Internet Payments

Secure & Reliable

Your data is encrypted and secure with us.
Godaddyseal image
VeraSafe Security Seal

Lethbridge Herald Newspaper Archives

- Page 1

Join us for 7 days to view your results

Enter your details to get started

or Login

What will you discover?

  • 108,666,265 Obituaries
  • 86,129,063 Archives
  • Birth & Marriages
  • Arrests & legal notices
  • And so much more
Issue Date:
Pages Available: 6

Search All United States newspapers

Research your ancestors and family tree, historical events, famous people and so much more!

Browse U.S. Newspaper Archives

googlemap

Select the state you are looking for from the map or the list below

OCR Text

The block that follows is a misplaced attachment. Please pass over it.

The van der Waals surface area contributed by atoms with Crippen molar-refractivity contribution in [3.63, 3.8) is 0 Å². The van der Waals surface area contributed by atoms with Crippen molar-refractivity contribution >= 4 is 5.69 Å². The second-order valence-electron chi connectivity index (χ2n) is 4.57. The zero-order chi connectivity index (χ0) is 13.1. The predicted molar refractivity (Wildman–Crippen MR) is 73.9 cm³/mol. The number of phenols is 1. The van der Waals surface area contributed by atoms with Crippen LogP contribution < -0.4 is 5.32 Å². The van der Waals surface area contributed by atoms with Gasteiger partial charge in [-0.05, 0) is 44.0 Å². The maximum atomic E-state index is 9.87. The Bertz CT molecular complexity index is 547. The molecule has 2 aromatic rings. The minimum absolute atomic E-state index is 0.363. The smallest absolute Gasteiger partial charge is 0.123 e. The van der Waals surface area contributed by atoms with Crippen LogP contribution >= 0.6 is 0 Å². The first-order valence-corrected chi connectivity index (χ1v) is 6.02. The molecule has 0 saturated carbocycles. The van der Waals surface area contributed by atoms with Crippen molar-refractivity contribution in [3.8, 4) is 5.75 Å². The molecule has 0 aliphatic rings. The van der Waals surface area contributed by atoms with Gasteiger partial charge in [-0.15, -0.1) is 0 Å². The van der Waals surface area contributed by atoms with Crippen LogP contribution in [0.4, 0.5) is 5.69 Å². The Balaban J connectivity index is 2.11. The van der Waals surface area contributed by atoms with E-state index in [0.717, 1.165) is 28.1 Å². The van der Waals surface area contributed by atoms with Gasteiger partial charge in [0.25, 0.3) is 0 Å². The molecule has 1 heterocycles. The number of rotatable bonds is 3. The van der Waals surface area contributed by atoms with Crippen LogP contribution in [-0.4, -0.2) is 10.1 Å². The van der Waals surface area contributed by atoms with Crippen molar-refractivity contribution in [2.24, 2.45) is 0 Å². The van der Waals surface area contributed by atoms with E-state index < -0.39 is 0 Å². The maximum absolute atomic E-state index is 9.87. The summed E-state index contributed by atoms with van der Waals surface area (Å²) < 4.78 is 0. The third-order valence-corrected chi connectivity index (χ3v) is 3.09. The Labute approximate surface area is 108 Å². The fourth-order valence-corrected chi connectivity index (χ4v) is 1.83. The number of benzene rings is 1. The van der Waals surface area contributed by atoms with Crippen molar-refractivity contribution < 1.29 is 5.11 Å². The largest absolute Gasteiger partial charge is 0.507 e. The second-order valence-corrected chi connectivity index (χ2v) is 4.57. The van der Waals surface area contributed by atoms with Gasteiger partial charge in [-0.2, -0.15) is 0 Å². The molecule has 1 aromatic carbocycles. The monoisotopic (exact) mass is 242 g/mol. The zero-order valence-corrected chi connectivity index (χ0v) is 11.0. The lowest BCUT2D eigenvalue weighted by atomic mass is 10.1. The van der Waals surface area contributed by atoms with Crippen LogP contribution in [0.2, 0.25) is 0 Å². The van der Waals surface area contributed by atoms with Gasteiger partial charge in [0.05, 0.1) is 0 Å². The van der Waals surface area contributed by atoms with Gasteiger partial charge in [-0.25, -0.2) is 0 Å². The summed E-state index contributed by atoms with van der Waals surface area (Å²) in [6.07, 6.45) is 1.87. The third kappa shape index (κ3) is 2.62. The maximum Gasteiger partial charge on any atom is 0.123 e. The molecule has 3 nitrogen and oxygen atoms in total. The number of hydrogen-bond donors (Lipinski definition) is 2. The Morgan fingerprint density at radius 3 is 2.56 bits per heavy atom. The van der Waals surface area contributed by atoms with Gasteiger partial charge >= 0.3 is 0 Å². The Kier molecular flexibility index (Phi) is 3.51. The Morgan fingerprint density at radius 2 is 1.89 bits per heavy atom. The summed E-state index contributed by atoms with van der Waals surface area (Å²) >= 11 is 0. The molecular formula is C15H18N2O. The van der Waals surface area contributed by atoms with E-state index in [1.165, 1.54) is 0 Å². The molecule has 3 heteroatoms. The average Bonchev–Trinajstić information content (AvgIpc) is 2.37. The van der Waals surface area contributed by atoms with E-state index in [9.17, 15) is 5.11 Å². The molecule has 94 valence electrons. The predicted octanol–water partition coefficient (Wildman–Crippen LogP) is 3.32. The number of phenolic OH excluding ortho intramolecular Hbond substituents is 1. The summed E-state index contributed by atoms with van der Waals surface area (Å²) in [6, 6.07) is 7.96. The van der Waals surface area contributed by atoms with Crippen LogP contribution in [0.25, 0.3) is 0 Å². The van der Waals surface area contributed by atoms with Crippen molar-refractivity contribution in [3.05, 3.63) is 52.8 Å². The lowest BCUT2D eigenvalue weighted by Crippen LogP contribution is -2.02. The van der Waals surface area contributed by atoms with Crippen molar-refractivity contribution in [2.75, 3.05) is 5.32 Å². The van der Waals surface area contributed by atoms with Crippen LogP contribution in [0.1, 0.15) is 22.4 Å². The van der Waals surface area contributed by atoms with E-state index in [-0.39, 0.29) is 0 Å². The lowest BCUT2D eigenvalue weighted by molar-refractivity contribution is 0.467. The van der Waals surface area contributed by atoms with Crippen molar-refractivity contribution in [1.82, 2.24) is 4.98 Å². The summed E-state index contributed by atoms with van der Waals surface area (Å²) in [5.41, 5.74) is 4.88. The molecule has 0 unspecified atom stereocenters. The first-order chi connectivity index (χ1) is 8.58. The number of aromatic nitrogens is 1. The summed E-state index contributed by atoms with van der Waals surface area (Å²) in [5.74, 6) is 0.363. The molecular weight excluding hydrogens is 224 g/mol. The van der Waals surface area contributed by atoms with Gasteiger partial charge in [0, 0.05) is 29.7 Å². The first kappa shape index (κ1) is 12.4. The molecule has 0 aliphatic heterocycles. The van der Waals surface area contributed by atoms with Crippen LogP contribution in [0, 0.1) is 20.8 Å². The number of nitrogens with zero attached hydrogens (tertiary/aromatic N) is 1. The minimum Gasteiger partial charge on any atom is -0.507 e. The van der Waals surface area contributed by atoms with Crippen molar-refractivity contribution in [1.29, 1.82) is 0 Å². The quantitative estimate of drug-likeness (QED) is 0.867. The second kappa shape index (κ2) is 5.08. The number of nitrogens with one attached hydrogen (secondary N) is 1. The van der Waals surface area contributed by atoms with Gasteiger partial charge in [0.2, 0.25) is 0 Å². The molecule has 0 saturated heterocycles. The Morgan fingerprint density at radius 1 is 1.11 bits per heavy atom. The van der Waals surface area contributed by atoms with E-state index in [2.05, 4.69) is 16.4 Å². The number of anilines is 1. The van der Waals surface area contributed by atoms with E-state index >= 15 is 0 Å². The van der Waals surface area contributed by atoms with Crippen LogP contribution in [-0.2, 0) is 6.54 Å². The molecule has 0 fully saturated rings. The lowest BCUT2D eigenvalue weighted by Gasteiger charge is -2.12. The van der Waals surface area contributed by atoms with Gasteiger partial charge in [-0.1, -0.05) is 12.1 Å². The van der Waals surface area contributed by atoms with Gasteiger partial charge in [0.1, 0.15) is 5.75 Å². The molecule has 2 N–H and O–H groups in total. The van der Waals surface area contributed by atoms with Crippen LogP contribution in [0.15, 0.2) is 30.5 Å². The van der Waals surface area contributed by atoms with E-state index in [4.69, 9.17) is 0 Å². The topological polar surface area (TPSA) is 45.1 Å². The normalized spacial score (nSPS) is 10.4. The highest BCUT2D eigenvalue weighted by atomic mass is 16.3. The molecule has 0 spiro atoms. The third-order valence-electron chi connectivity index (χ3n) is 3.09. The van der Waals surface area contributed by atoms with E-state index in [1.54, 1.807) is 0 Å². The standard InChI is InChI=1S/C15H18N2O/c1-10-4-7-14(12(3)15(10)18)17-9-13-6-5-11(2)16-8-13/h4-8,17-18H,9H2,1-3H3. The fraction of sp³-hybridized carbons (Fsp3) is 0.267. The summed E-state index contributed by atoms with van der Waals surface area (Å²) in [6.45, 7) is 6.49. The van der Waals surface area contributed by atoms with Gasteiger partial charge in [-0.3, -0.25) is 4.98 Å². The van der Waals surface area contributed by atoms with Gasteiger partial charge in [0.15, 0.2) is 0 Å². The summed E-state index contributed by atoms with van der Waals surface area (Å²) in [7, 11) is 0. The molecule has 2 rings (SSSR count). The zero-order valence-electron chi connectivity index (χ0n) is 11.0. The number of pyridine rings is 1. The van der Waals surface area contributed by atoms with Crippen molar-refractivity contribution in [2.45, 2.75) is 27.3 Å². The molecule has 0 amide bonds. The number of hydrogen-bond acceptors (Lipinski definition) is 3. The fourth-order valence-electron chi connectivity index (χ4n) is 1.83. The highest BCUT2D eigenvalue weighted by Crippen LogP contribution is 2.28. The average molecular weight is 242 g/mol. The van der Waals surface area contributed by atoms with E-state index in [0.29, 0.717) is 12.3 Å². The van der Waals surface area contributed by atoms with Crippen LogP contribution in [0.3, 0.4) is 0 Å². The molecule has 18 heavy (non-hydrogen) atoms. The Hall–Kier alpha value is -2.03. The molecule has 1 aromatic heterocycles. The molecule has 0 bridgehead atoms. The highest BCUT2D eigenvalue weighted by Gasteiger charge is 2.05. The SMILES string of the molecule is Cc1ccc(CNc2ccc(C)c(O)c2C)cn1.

Lethbridge Herald, The (Newspaper) - January 21, 1909, Lethbridge, Alberta VOLUME The Lethbridge Daily Herald LETHBRIDGE, ALBERTA, THURSDAY, JANUARY 21. 1909. WILL NOT BE CUT DOWN NUMBER U. City Council Refuses To Adopt Resolu- tions Proposed By Aid. David King Claim Work Is Heavier As anticipated, the debates on the ness. 100' salary motions introduced at last night's Council meeting were sniHtr-fl. Aid. King did his utmost to push through his motions. A couple of speeches to the. motions were deliver- ed, and would have commanded at- tention on the floor of a legislature. Aid. King's motion That this Coun- cil do rescind the increase of per annum granted, to Secretary- Treasurer Robinson by the late Coun- cil, and reduce his salary to 6; 1908, Aid. King thought there was too much money spent in the city office, mid that tin- public purse should be On a vote being taken Aid. King a'ld Hutton supported the motion. Aid. Hatch. Adams and Bowman voli.-d against it. Advertising for Applicants. Ou motion of Ald. King and Hut- annum, as previously paid, the resolution was seconded by Aid. Hutton. j this Council rrant no public- appointment until Ald. King rose to support his mo- tion, and asked any who opposed him to move a direct amendment. He asked the reporters to take note of what was said. Another alderman was of the opinion that the papers woim! get just what they wanted. Aid. King knew it took some pluck to support a motion of this kind, but he thought that it was not right to give a raise without some propo- sition being made to show that the man was worth it. He stood by his platform, backed up by 146 ratepay- ers. He was returned by these, and was dead against the increase. He asked the Council to put away friend- ship, and stand for the ratepayers. He had no animosity toward Mr. Robinson or anyone, but if the in- crease would not be granted in a private business it should not be in a public office. He presented a list of salaries paid in other cities to sup- port his motion. He thought other men could be procured who would do the work as well or better than the present holder of the position. Aid. Hatch came to the Council Board unpledged arid unprejudiced. He thought that the late Council was one of the best administrations. The praises of the mayor and aldermen were loud. He didn't feel like hack- ing, slashing, and cutting their work when.in office but a few weeks. He. claimed that thr list quoted by Aid. King showed' that many of the other cities were paying more than Leth- bridge, as the office of secretary- treasurer was., divided. Mr. Hatch also spoke of in the vol- of business and the increased responsibilities of the office. He quoted trie following in support of tins volume of busi- such position has been advertised, so as to each one a fair chance of competing, and that no person hold a public office unless he is a Brit- ish subject. Aid. King objected to any other than this procedure, citing the in- stance of the fire chief and building inspector. The public knew nothing of the appointment until after it was made, when probably a better man could been secured at-the same The C Hindi unanimously favored GREAT NEWSFOR LETHBRIDGE C. P. JR. Decides To Undertake Con- struction Of Lines From Here To Calgary and Also To Weyburn This, Year PRESENTS CASE OF SOUTH FOR RAIL Malcolm Mackenzie Uses Facts and Figures and Establishes a Strong Case Before Legislature Edmonton, Jan. Today's ses- j considered the vigorous policy of the sion of the Legislature was quiet, the Present government in. the matter of time being- taken mostly with further public works and extensions i. schools was very reassuring to the consideration 01 the speech from the I country at large and very creditable throne- to the government. of Mr. Boyle, of Sturgeon, was the' first speaker. Ho referred to the re- markaWc -change in the speeches of! ,.a 4. f the Opposition to the tone of some j Montreal, Jan. was announc- Twenty-five miles of this line is ex- connect the line from Lacombe to ed today by Second Vice-President pected to be'completed this year. Alix, will be carried as far as Ghost Pine Creek this year. Foundations for a huge scheme terminals at Fort William will also Whyte, that the C.P.R. program for; The gap between Edmonton and western extensions has been settled Saskatoon is to he completed in the by the executive. spring. One of the most important lines to There is to be another line from I be laid this year. be built will be from Weyburn to Lethbridge to connect with Mr. Whyte added that while he did Lethbridge, about 400 miles, running; Caigary and Edmonton line, a little i not wish to state the exact amount the first part of the motion, but dis-j agreed regarding the last clause. Aid. Bowman thought that in spe- cial cast-s a man not a British sub- ject might be wanted. Aid. Hutton stated that in former years there had been aldermen elect- ed who were not British subjects, and the business wouldn't stand law., He thought that if a temporary appoint-. meat were made the man should be required to take out his papers. Aid. Bowman thought this a free country, and foreigners were induced1 to come here, and he wasn't in favor f this clause. Aid. King agreed to cut out the about midway between the main line north of High River station. of the appropriations for western de- trie international -boundary. A branch north from Cheadle to I velopment, it ran into many millions. BUILDINGS CANNOT BE MOVED IS THE COUNCIL'S LATEST ORDER Mr. Puffer of Lacombe spplfj strong adequate facin- ties' "The railroad _he said, "was the greatest and gravest problem this province vet had or ever members last session. Then Mr. Ro- j will to bertson considered the Compensation; TeHord, "Of JLeduc, slated Mr. Act too much in favor of employees Robertson for his attitude -when out- and not protecting employers enough, side .the Houge when declared him- and now he says quite the opposite, strongly for the interests- of the The railway policy has also undergone farmers. He said the Opposition's startling changes. i in the House belied this at- Fire-Limit Law Is To Be Strictly Enforced Rates For Coal Delivery Comes In For Criticism last clause on condition that he bring in a motion that a certain official be required to take out papers who he inferred rather prided himself o-n not being a British subject. The mo- tion will be introduced at the next n-gular meeting. AM. Bowman's motion that an ex- pert assessment of the city be taken met with no opposition. Held Motion Back. Aid. King and Hutton did not see the use of bringing on a vote on the (Continued on Back Page.) Mr. Boyle's speech brought many interruptions from Mr. Robertson, who steadily rose to points of order and explanations flowed profusely, of ROADS FOR THE SOUTH Mr._ifackenzie of Macleod, made a strong appeal for more railroad com- petition in Southern Alberta. He spoke feelingly of the deplorable con- ditions existing at the present there and in the central part of the pro- vince for want of railroads. "There is room for he said. "The peo- ple of Central and Southern Alberta want the Canadian Northern, Grand Trunk and Jim Hill, if he will come. This province has become too. big for! one railroad and does not want to be j under the thumbs of the Canadian Pa- cific. Our car shortage was enor- mous. Thousands of bushels of wheat still in the granaries because of no cars" ro ship it Kr.SIackenzie had a startling array of facts and figures to prove his con- The adjourned meeting of the City Council last night was a lively one. Business was the word from start to finish. No delegations were present to delay routine work, nor is.- there likely to be, for at the next meeting Aid. Bowman will bring in a reso- lution that no delegations be receiv- ed or heard at the regular meetings, but that the Council meet each Fri- before the regular meeting HurmtaHrms and fin to AN ALBERTA BALL LEAGUE Calgary, Jan. B- Fleming, of Medicine Hat, well known in base- ball circles, was in the city yester- day. He has just been to Edmonton, and is going the rounds to inspire a little enthusiasm to the baseball fans and organize a real baseball league. Mr .Fleming does not favor the proposed western league with Win- nipeg and Brandon and the Saskatch- ewan cities. The jumps are too long, and the two Manitoba teams will not abide by any real salary limit. Mr. .Fleming favors a four or six- club league, with a mediocre salary limit and economic management. The league will include Lethbridge, THE PROPOSED OTTAWA TRIP Mr. Conybeare Refers To the Suggestion Made Medicine Hat. Edmonton and Cal- gary., and-possibly Wetaskiwin and Strathcona or Eed Deer. He favors a schedule which would limit the. travelling, and believes that a better rate might be secured, from the railwavs. BURNED TO DEATH IN THEIR HOME Kronau.. Sask.. Jan. Frank Engle, a well known fanner. was absent, fire destroyed his home. His wife and four childrem eldest 10 years of age, perished in the flames. One boy, 16 years old. who slept down stairs, escaped. The mother Lethbridge, Jan. 21, Editor of The Herald: reference to the sugges- tion contained in your columns yes- terday, that for the purposes of ad- vertising tho city of Lethbridge, and effort should be made to send our lo- cal production, "The Darling of the Geishas'' east to compete for the Go- vernor General's medal. Tho Rev. Mr. Cbivers and myself are both willing to place the work freely at the dis- posal of the people of Lethbridge, if it is deemed advantageous for the city. If anything is to be done along these lines. 1 would suggest that the Council be asked to appoint a com- mittee of management, and in the event of there being any receipts from the trip, whether there would or not be such I do not know, the Same to be at the disposal of this committee for such public purposes, charitable or otherwise, as they should deem expedient. day work. All the members at present in the city were present.The big pile of correspondence melted away as though a chhiock had came along. Most of the time was taken up with new business and the discussion of motions notice of which was given at last meeting. the building which.is now being used} until the next meeting. The Coun- for city offices stands, and that he had rented it to a new tenant, who takes possession on March 1st. The letter was filed. Wood, Gundy and-'Co: sent a com- munication complaining of the man- ner in which the city sold the de- bentures for the lorce main and stand pipe. They showed that the accrued interest amounted to zero, and there was lack of appreciation on the part of the Council in turning down their bid, which was the highest, in view of the fact of their previous connec- tions with the city. They claimed the procedure was not in accord with the usual practice. The letter was filed. T. McLeod and Co.'s letter, stat- ing that they were agents for the The acting Mayor appointed a_ com- i Boiler Inspection and Insurance Co., and asking the privilege of inspect- ing the boilers at the plant, was with the petition of the people of j filed> as there is Government inspec- mittee composed of Aid. King, Hutton and himself, Hatch, to deal tion. Robt. Harvie's application for the Stafford, asking for annexation. Petitions for sidewalks on Coutts of Courtland, and on Nor-; position of pit boss at the city's coal man St., North Ward, were referred mine was filed, to the engineer for report. The purchasing agent was empow- cil is expecting to have a communi- cation bearing on the matter from another source before that date. To Supply Water. McAdoo and VanHorn were given the contract to supply those parts oj the. city outside the water system with water for per month. Aid. King asked for information regard- ing other bids and why this firm got the contract, and was told that seven the Crow's Nest the of coal is now 4500 contracts been received, three ered to procure a stove for the mar- ket. At the request of the chief of the Can't Move Building.' C. G. K. Nourse, manager of the Bank of Commerce, will be notified that his request to be allowed to move certain buildings from Round fire brigade sixteen pairs of rubber St. to. Redpath St. cannot be grant- boots, twelve rubber coats, also one eu, as it is contrary to the by-law, white rubber coat and helmet for the; Aid. Hatch was opposed to estab- chief, will be ordered. A phone will lishing a precedent in this regard, be placed in the chief's house. A He thought the by-laws ought to be request for a ladder was not granted, -a guide and a law to both the Coun- A communication was received from Rev. Mr. Wall setting forth the scope of the work He is endeavoring to do in connection with a mission and employment agency he has establish- ed, and asking for a4 grant from the Council. He will be notified" that the Council appreciate his efforts, and that they will investigate the request and take action at a future meeting. Accounts Passed. Accounts amounting, to were passed. ATI .account of from Smith, Kerry and Chase, was ordered to be paid if correct. Aid. King objected to this account, claim- ing it was for work which should be done by the city engineer. Geo. C. Miller, clerk of the town of taber, wrote thanking the city !for its efforts in endeavoring to send cil and the citizens. If this request were granted other requests would be made. There were other objec- tions. For instance, the. city would be liable if these buildings caught fire and caused other buildings to be burned. The other aldermen voic- ed similar sentiments. The proposition made by the Elec- iric Light Company was laid over EARTH IS STILL VERY SHAKY Only one condition is attached by help at the time of their fire, and Mr. Chivers and myself to this offer, which is, that the management of the production, arrangement of cast, etc., should be given to Mr. E. Allan Al- also slept down stairs but attempted i Icn, who has taken great pain, with to rescue the children that were present production and is thor- ing up stairs and was suffocated be-1 oughly qualified to conduct any mat- fore she could reach them. i tor of this kind. Yours truly, offering to pay damages sustained by the fire engine. He will be notified that there will be no charge for the Manila, Jan. despatch to- night from lAicena, in the Taiabas province confirms tho reports of a vol canic disturbance there and states that the grea in the fields under cultivation. The. roads and bridges in the neighbor- hood of Saria were destroyed, Aii of which were for but MeAdoo and VanHorn were best equipped to do the work. Rates for Coa! Delivery. Alderman Bowman brought up the question of'the rates that are being charged by draymen for coal deliv- ery. Several had made complaints that the rates were too high since the recent advance in price. The fee had beeen raised three times, and he thought the tariff should be i fixed. At present 90c per ton is charged for delivery. While the old tariff of 50c. was not high enough, since the coal had to be shovelled out of ills. subject to a tariff of fees fixed by the Council, the present fee being a burden on poor people. Aid. Adams thought some arrange- ment should be made with the A. R. and T. Company. Something definite will be done when the dray licenses expire at the end of the present month. The secretary-treasurer reported that the new scales at the citv mar- tention. In daily output tons. In one month it could be dou- bled if they only "had ;thc cars. "The coal can be mined and market- he said, Only it could be shipped. Mr, Robertson's solution for the trouble was riot feasible. He wanted a more vigorous railroad de- velopment policy than that offered by Opposition. Mr. aicKinney of St. Albert, rather favored tht Hudson's Bay route for wheat to the United Kingdom and the G.T.P. route for the Orient, but totude. Mi-. Telford also urged that railroads and public roads and bridg- es be pushed. McXAB PBESENTS PETITION Mr. MfcNab, the Labor member, pre- sented petitions asking- for legislation to amend the charters of the Gilt Hospital and the city of Lethbridge. Hon: Mr. Cross gave notice of in- troducing three bills respecting con- stables, arbitration, and'the protec- tion of children, Mr. Euth- erford gave notice to. introduce a bill respecting Liabilities of municipalities selling debentures at a discount. During the session Hon. Mr. Finlay presented the report of :the provincial secretary for the last year, showing the departmental revenue to be 949 and expenditures The balance, has been deposited to the general revenue of the province. Dur- ing the- morning the: standing com- mittee on railroads met for ation purposes, Mr. Moore of Red Deer was elected chairman. A delegation from the Lord's Day Alliance waited on the Cabinet to find out going to 'be done regarding Sunday street cars. .Last week Edmonton presented a petition asking to be allowed to operate Sun- days. No definite answers were given but the Hon. Mr. Rutherford intimat- ed that the members .would bo allow- ed to present arguments .before a committee appointed to look in- to the matter. A! delegation from various hospitals seeking- larger grants waited on the ministers, and were pro- mised serious consideration. C. F. P. Conybeare. forced. Chief Gillespie reported about a number of matters. Among them he to the lack of a pound for tbe damage reported was wuised by doirs, and stated that after Feb. 1st the flop by-law would be strictly en- outbreak of the volcano ket were ready for use. A Wise Kick. Aid. King raised a strenuous kick that the sidewalks are not cleaned off, and a number of civic employees sitting around the stove at the fire hall. Even if this work were not strictly in their departments, they should be asked to do it when they are idle and under pay. If the city pays them a .dollar it should get a dollar's worth of service. He did not know he had the authority, or he should have spoken to some of the foremen. If the sidewalks were cleaned when new snow fell it would save time, money and danger of ac- cident. Aid. Adams was a little adverse to bringing men off other departments when they might be wanted, but Aid. King thought they could be found on damage was street as easily as at the fire hall. The men in Mr. Fleet wood's! gang were especially referred to. i Aid. Hatch thought the work denning sidewalks should be lot contract. Aid. Hutton will instruct the chief EXCITEMENT AX SCHOOL MEETINGS ouiitry Not Marked by Smoothness A number of the annual meetings of school districts in the- vicinity of Lethbridge have been marked by con- siderable excitement. In the Bosch district No. 1830 near Diamond City, the Chairman, S. Bosch, charged that D. T. Currie, secretary- treasurer and E. W. Chip- pie, the other trustee were disquali- fied because they had drawn lumber to be used in the building of the new school, and he produced a letter from the Department of Education to prove that his assertion was co'n-ect. The two disqualified trustees came back with the charge that Mr. Bosch was also disqualified because he had taken the wages of men employed in tho construct ion of the school to pay debts that were owing him. The upshot of the whole affair was that Mr. Bosch w'as not reelected and j a petition is now being- curculatcd to Ottawa, Jan. first session of the Can- ada opened The speech from the -throne lengthy; .'.'Among other things-referred: to thi treaty re- .Lakes-- and...-.-, other international the in- creasing need, of .railways in the West, the- Hudson's Bay; -Hallway, the statement' that over two million acres had been taken up under the new land Act, the improvement in the class of iinraigraiits, the .Marine Department investigation, and the investigation inlto-the Intercolonial RaJway, x The first day's rprder paper contains 78 notices of of which 33 stand in the name of Hon. G. E. Fos- ter. One of tiitese asserts that Can- ada should ;.no: longer 'delay in as- suming lier. proper share of .responsi- bility and. financial'.-' burdenV in pro- tection of extended- coast and great sea ports. BRAKEMENDIED FROM INJURIES the inundation which followed the i was due loose the to an explosion which